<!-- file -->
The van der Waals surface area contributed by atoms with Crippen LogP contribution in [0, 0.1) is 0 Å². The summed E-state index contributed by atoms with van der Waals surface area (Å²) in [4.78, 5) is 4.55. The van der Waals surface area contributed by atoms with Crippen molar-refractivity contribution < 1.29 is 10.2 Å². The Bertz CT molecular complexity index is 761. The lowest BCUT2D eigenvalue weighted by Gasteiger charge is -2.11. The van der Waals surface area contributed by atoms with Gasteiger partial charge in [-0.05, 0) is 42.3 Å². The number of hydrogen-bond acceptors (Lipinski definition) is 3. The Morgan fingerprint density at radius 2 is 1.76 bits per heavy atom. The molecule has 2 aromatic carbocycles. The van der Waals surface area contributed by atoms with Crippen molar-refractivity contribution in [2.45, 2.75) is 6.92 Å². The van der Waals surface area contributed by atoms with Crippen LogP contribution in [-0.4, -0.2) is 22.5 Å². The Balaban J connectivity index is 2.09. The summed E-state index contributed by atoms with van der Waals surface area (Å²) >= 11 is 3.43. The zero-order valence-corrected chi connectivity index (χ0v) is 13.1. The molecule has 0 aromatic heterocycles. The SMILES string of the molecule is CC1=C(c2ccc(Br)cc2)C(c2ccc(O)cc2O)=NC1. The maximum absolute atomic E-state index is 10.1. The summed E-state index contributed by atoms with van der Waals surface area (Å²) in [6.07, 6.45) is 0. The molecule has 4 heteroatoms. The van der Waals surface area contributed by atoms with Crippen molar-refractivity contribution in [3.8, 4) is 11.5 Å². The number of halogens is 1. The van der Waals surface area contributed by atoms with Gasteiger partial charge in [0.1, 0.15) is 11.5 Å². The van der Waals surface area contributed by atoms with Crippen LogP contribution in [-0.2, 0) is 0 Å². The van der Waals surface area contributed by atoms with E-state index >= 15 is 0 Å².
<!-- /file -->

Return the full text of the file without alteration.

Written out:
The van der Waals surface area contributed by atoms with Crippen LogP contribution in [0, 0.1) is 0 Å². The summed E-state index contributed by atoms with van der Waals surface area (Å²) in [4.78, 5) is 4.55. The van der Waals surface area contributed by atoms with Crippen molar-refractivity contribution < 1.29 is 10.2 Å². The Bertz CT molecular complexity index is 761. The lowest BCUT2D eigenvalue weighted by Gasteiger charge is -2.11. The van der Waals surface area contributed by atoms with Gasteiger partial charge in [-0.05, 0) is 42.3 Å². The number of hydrogen-bond acceptors (Lipinski definition) is 3. The Morgan fingerprint density at radius 2 is 1.76 bits per heavy atom. The molecule has 2 aromatic carbocycles. The van der Waals surface area contributed by atoms with Crippen molar-refractivity contribution in [2.45, 2.75) is 6.92 Å². The van der Waals surface area contributed by atoms with Crippen LogP contribution in [-0.4, -0.2) is 22.5 Å². The Balaban J connectivity index is 2.09. The summed E-state index contributed by atoms with van der Waals surface area (Å²) >= 11 is 3.43. The zero-order valence-corrected chi connectivity index (χ0v) is 13.1. The molecule has 0 aromatic heterocycles. The SMILES string of the molecule is CC1=C(c2ccc(Br)cc2)C(c2ccc(O)cc2O)=NC1. The maximum absolute atomic E-state index is 10.1. The summed E-state index contributed by atoms with van der Waals surface area (Å²) in [6.07, 6.45) is 0. The molecule has 4 heteroatoms. The van der Waals surface area contributed by atoms with Crippen molar-refractivity contribution in [3.8, 4) is 11.5 Å². The number of halogens is 1. The van der Waals surface area contributed by atoms with Gasteiger partial charge in [0.1, 0.15) is 11.5 Å². The van der Waals surface area contributed by atoms with Crippen LogP contribution in [-0.2, 0) is 0 Å². The van der Waals surface area contributed by atoms with E-state index >= 15 is 0 Å².